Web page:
[EDITOR'S NOTE: The following article reprints the entire development contract for Spark's November 2004-released console game Call Of Duty: Finest Hour, which debuted for PlayStation 2, Xbox, and Gamecube following Infinity Ward's first Call Of Duty
for PC. We have asked three leading game attorneys - Tom Buscaglia,
Chris Bennett, and Dave Spratley - to comment on the entire document,
which even includes milestone payment specifics, and was released to
the public as part of a legal battle between Spark and Activision.]
Los Angeles Superior Court judge Tricia Ann Bigelow recently unsealed
the exhibits filed in a pending law suit that included a three-game
development agreement between Activision and the then newly formed
Contracts such as these are rarely
made public because they inevitably contain confidentiality provisions
that prohibit the publication of or even talking about their terms. But
once the contract was filed as an exhibit in the lawsuit, and then
unsealed by the court, the contract became public information.
was a just too good an opportunity to miss. So, when the editors of
Gamasutra asked me to review and comment on the agreement, I jumped at
it. I have done my best to summarize each section of the contract and
to include comments where appropriate. I hope you find it both
illuminating and educational.
Chris Bennett & Dave Spratley:
Here’s a quick summary of the dispute. In August 2005, Spark sued
Activision for breach of contract, fraud and misrepresentation. Spark
threatened to stop funding the games unless Spark agreed to accept
fewer royalties and other less-favorable terms.
- Activision charged Spark millions in assistance costs that Spark did not approve.
- Activision did not negotiate in good faith regarding sequels.
- Activision did not provide meaningful bridge funding.
- Activision hired away some of Spark’s employees.
October 2005, Activision counter-sued for fraud, breach of contract,
misappropriation of trade secrets, trade-mark infringement, false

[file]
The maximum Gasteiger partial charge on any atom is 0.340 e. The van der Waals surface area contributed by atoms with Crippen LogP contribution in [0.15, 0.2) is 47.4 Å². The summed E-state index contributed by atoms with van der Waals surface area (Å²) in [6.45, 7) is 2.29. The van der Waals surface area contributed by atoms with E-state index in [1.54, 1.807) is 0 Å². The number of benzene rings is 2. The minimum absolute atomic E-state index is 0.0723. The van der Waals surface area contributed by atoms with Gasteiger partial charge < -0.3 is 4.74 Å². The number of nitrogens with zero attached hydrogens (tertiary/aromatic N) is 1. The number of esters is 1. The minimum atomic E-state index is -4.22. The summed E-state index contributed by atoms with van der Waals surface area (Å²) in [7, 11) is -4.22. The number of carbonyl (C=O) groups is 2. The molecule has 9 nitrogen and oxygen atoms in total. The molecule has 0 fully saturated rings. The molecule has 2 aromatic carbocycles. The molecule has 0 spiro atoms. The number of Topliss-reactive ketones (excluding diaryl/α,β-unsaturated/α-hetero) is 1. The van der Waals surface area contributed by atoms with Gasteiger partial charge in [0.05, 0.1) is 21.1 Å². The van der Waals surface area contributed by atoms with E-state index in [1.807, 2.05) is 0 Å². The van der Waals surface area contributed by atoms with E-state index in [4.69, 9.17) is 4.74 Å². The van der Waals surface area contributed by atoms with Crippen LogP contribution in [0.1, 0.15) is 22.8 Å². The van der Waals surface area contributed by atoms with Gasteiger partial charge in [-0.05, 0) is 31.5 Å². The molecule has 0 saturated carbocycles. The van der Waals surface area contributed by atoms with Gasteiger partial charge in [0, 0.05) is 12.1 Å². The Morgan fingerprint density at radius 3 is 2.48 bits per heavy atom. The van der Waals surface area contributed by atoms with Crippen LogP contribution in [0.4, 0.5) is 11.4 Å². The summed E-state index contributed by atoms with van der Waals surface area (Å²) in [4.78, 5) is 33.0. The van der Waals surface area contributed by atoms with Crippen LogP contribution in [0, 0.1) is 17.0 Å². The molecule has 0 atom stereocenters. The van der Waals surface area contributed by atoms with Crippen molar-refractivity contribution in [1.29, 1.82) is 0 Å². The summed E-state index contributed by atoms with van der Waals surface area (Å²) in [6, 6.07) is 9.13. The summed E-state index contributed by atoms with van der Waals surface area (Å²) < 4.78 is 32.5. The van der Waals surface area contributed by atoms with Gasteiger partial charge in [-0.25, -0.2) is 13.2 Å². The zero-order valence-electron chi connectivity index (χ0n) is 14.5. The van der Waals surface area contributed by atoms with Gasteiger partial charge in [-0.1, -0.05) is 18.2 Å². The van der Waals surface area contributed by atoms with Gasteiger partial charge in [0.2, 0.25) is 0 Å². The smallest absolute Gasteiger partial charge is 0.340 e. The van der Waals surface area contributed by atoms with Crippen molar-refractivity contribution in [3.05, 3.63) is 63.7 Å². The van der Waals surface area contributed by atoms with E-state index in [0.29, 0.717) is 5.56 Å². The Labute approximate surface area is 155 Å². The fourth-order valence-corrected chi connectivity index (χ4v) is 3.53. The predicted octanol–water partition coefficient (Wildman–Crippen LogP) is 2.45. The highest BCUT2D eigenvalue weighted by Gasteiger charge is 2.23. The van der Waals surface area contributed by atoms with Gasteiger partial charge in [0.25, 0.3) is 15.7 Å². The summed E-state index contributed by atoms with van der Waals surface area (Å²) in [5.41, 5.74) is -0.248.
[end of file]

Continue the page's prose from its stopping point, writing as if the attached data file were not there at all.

designation of origin, and false advertising. Activision claimed that:
- Spark misrepresented that it had the necessary talent, knowledge, skill and experience to develop the games.
paid Spark’s legal fees to defend against Electronic Arts’ accusation
that Spark stole trade secrets and confidential information from EA.
- Spark repeatedly failed to meet its milestones, even when Activision provided substantial support.
- Spark’s proposal for a sequel was half-hearted and deficient.
- Spark failed to return development kits and computers containing source code to Activision.
- Spark breached its confidentiality obligations when it filed the lawsuit.
section identifies the parties (A. and B.) and the basic objective of
the agreement and that it relates to a three-game deal (C.). There is
also a reference to a preexisting Letter of Intent (LOI) entered into
on July 22, 2002 (D.). I suspect that much of the interim time was
probably expended on negotiating the details of this final agreement.
Products and Exclusivity - This
is where the three AAA (1.1) titles to be developed by Spark under the
contract are described. The second (1.2) game will either be a sequel
(probably based on the success of the first one) or a new game based on
either original IP or licensed content. The same for the third game
covered under the agreement (1.3).
games are collectively referred to as “the Products” (1.4) and the
general scope of work it set out (1.5) and the term “Sequel” is defined
(1.6). Activision was to have an exclusive relationship with Spark
through the completion of the second game in the series. After the
delivery of the second title Spark could devote a part of their
resources to other projects (1.7). The description of the first title,
referred to under the working title of “Tour of Duty” is also set out
Platforms and Formats - The target platforms are simple - PS2, Xbox and Gamecube (2.1).
Chris & Dave:
The last few words of section 2.1 also require Spark to develop for the
PS3, 360 and Wii (even though those consoles weren’t on the market in